Star Trek by the Minute 108: Pike’s Rescue

Yes, here is Captain Pike lounging comfortably on the interrogation table.  Why is he still alive and taking up ship resources, requiring crew to guard him, etc.?  Nero’s crew is supposed to be on an extermination mission.  The scene we see here is like showing a pest control company devoting their time and money toward making nice nests for cockroaches, even at the expense of their own lives.  Despite the obvious ridiculousness of it, we are shown this kind of thing over and over on screen.  These Romulans just keep saving their sworn enemies and taking actions without getting any closer to their stated goals for the action.  This “narrative” tells us the characters have motivation X, and yet their actions commonly contradict these claims regarding major plot elements. 

Like his miraculous survival against and then killing of Ayel, Kirk, having randomly found exactly who he was looking for in 2 seconds, murders another Romulan crewman with another perfect shot to the chest, using an alien weapon from the future he’s never seen before.  Kirk’s latest victim goes down without a whimper.  Kirk approached Pike, who struggles to lift his head and ask “What are you doing here?”  

“Just following orders,” Kirk says as he holsters the disruptor and removes Pike’s restraints.  At this point a Romulan rounds a corner with his rifle at the ready and points it at the two intruders.  Pike now gains his own magical abilities as he performs the following actions before the Romulan can pull the trigger on his rifle:  Pike raises up from the table again, reaches down to Kirk’s holster with a reverse grip shown above, draws the alien weapon from a century in the future which he has never seen or used before, aims at the Romulan and fires the weapon before the bad guy can do anything.  Naturally, the nameless Romulan crew member is killed and Pike falls back to the table.

We cut back to the Jellyfish where yet again, Spock’s position has been moved back to provide more time to be rescued, he continues his diving plunge into the Narada, a ship that is supposed to be simultaneously some great threat to the Federation, but also inexplicably becomes completely helpless.  These Romulan terrors of the galaxy, we are shown, simply gape at the screen which shows the Jellyfish ramming them.  No evasive maneuvers, no tractor beams, no weapons brought to bear, not a single order is given as the entire crew is frozen, from an operational standpoint as everyone either suddenly panics by running around and screaming like hysterical little girls, or they go paralyzed and gape, open mouthed, at the impending disaster.  Just to make this point (repeatedly) of how awesome Spock's little scout ship is, we are shown:

This guy (twice) who gapes and does nothing.
Her? Gapes in terror, does nothing.
  Him? Nothing.
Captain Nero? He does nothing.  Meanwhile, Kirk continues getting Pike out of his restraints, holds him on his feet with both hands, and without touching (or perhaps even having) a communicator or other type of transmitter, he yells “Enterprise, now!”  Setting aside that no one can hear him, what kind of stupid order is “now?”  Even if we assume Sulu is still at the helm, and we assume he can hear Kirk, his very clearly presented, primary order was to “fire on the ship” if a tactical advantage was perceived.  Since Kirk’s order “now” is definitely not the preplanned “we’re ready to beam back” communication, this message is properly considered a fire command.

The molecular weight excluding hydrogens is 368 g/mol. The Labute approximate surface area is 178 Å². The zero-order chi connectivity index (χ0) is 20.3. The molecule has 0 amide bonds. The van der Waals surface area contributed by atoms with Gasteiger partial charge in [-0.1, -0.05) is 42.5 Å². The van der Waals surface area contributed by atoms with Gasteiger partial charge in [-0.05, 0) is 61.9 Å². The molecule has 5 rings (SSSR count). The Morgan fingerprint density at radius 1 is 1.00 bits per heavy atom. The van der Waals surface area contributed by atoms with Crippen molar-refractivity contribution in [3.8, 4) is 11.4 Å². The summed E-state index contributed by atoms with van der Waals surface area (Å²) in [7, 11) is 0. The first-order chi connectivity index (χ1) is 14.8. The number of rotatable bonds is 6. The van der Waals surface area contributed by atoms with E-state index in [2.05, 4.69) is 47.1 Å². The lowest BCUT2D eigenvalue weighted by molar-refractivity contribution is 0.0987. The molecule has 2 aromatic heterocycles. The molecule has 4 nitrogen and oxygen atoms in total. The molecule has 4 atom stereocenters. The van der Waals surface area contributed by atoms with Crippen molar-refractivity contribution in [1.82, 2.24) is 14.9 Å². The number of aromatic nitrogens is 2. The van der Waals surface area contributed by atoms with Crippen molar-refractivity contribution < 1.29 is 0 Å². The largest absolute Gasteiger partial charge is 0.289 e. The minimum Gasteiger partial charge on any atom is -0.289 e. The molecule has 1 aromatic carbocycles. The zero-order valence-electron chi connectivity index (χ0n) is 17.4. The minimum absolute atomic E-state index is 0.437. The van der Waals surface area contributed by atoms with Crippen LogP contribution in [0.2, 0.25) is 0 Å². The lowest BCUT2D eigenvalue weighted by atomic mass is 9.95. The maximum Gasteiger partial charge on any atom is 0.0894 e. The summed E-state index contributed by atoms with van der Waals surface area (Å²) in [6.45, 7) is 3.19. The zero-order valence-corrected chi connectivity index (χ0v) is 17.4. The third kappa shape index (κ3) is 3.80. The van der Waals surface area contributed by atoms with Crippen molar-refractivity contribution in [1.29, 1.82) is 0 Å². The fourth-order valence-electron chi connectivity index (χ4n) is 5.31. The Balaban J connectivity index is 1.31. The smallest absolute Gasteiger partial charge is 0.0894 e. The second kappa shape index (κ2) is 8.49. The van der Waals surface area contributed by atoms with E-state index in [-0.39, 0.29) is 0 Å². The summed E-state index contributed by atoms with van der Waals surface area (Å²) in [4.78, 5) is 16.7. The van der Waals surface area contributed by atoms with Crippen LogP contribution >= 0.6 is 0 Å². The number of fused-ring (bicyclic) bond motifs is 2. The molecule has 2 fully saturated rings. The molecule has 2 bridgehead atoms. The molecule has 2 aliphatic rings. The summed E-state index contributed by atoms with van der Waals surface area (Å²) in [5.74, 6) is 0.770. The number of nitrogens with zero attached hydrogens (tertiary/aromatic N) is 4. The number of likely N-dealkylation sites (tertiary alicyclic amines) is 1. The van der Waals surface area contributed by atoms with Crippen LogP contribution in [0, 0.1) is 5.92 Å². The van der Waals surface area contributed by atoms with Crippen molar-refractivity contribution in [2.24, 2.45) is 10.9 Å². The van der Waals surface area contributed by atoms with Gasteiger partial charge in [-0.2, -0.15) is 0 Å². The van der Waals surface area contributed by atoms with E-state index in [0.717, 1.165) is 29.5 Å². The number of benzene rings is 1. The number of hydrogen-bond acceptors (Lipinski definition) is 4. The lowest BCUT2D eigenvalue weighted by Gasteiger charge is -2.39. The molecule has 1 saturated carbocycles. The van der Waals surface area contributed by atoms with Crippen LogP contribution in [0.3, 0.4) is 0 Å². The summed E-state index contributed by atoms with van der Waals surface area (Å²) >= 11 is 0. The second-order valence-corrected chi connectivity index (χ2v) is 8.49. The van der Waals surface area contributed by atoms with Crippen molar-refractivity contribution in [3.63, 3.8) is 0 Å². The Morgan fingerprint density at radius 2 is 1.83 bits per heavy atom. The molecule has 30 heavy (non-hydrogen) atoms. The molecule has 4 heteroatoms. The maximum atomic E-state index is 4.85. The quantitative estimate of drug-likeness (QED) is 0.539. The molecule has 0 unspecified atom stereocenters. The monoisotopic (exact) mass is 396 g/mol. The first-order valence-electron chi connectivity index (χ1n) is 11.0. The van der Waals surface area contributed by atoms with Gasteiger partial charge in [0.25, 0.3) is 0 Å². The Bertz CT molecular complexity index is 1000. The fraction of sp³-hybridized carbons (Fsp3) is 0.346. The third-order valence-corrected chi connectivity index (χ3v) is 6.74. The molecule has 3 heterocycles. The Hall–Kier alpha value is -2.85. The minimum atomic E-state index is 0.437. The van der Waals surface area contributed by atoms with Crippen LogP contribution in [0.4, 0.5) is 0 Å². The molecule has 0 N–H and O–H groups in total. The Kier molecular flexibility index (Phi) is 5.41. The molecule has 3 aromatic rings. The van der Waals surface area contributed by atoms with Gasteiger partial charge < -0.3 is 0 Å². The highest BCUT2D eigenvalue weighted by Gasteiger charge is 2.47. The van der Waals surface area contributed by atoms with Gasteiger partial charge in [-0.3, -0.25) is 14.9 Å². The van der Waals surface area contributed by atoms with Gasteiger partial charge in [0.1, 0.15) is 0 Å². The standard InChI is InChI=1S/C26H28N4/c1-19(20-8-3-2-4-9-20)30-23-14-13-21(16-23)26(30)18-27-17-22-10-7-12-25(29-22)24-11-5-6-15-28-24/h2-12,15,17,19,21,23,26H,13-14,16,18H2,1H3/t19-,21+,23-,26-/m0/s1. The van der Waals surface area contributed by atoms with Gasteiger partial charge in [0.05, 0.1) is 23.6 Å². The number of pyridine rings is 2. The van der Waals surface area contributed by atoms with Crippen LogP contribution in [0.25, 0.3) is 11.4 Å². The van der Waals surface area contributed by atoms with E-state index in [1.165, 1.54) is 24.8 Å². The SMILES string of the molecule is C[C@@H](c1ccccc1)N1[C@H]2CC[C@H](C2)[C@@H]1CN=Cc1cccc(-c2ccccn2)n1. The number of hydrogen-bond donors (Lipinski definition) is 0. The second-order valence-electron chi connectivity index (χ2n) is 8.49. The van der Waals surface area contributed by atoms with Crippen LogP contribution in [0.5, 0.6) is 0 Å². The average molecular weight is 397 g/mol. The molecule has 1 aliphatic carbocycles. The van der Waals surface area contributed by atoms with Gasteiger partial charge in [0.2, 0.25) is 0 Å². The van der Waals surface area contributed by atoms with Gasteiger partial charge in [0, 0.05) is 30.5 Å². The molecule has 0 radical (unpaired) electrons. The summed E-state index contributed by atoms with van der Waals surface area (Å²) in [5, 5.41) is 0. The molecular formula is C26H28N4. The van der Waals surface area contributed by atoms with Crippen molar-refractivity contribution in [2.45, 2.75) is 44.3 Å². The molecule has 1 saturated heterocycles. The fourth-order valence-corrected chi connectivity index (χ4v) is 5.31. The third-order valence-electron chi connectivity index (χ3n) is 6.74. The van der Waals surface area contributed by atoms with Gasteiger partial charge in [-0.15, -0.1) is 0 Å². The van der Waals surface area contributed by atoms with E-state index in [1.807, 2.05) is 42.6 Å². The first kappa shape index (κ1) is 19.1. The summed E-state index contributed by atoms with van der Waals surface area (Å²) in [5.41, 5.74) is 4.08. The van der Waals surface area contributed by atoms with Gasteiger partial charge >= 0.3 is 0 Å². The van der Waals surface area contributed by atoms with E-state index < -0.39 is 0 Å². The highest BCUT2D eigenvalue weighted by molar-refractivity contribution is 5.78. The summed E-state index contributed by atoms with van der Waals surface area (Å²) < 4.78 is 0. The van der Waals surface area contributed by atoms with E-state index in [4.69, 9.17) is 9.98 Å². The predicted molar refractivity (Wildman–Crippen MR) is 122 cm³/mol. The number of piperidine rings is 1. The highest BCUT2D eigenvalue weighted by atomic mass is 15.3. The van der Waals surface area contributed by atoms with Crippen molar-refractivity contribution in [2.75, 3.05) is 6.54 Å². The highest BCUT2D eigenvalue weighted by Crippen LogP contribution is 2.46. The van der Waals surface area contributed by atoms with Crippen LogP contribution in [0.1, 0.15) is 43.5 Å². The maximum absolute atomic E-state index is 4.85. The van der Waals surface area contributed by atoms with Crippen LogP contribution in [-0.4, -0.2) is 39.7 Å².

The Jellyfish explodes against the Narada, as opposed to crashing through without a scratch, as it had done previously, and Pike, Kirk, and Spock materialize in the Enterprise’s transporter pad. 

“Nice timing, Scotty.”

“I’ve never beamed 3 people from 2 targets onto 1 pad before!”

No women speak in this segment, although one is shown for half a second cringing in fear before panicking and running from her post - what else would we expect?

A slow motion singularity begins to consume the Narada in our next episode of Star Trek by the Minute 109: This is Capt. James T. Kirk


muser said…
I was trying to figure out why the Narada might have done nothing during this time and it's possible to make an excuse for them (although the movie DOESN'T do so). The Romulans know the Jellyfish is full of red matter, which will destroy them. Having reached a certain speed and distance, the Jellyfish is bound to hit them, resulting in their destruction by the red matter (which happens subsequently). A tractor beam would pull the ship toward them and solve nothing (although in the TV shows we've seen "tractor beams" used to HOLD things, but what it is _supposed_ to do is attract things and pull them in). Even destroying the Jellyfish at some point becomes moot because blowing it up just results in thousands or millions of drops of red matter hitting the Narada, and we have seen that only a small amount of red matter is needed to destroy a planet. So, I can rationalize all of this... but the film makes no effort to make any of these points. Nero could at least give an order and one of his underlings could say "it's no use, the red matter will still hit us!" But no, they just stare at their impending doom...
BurntSynapse said…
I agree your reconciliations are reaching a bit and I also agree that at some point, contact with the red matter is inevitable. However, since it only takes them about a second and a half to go to warp and match the speed of what in 100 years will be Vulcan's fastest ship, the agonizing, tedious, inexplicable inaction is completely out of character for battle-hardened miners who are used to processing (we would assume) huge, metallic, possibly radioactive masses of planets and asteroids.

They should be able to choreograph and control the movements of things outside the Narada with precision to shame the Bolshoi.

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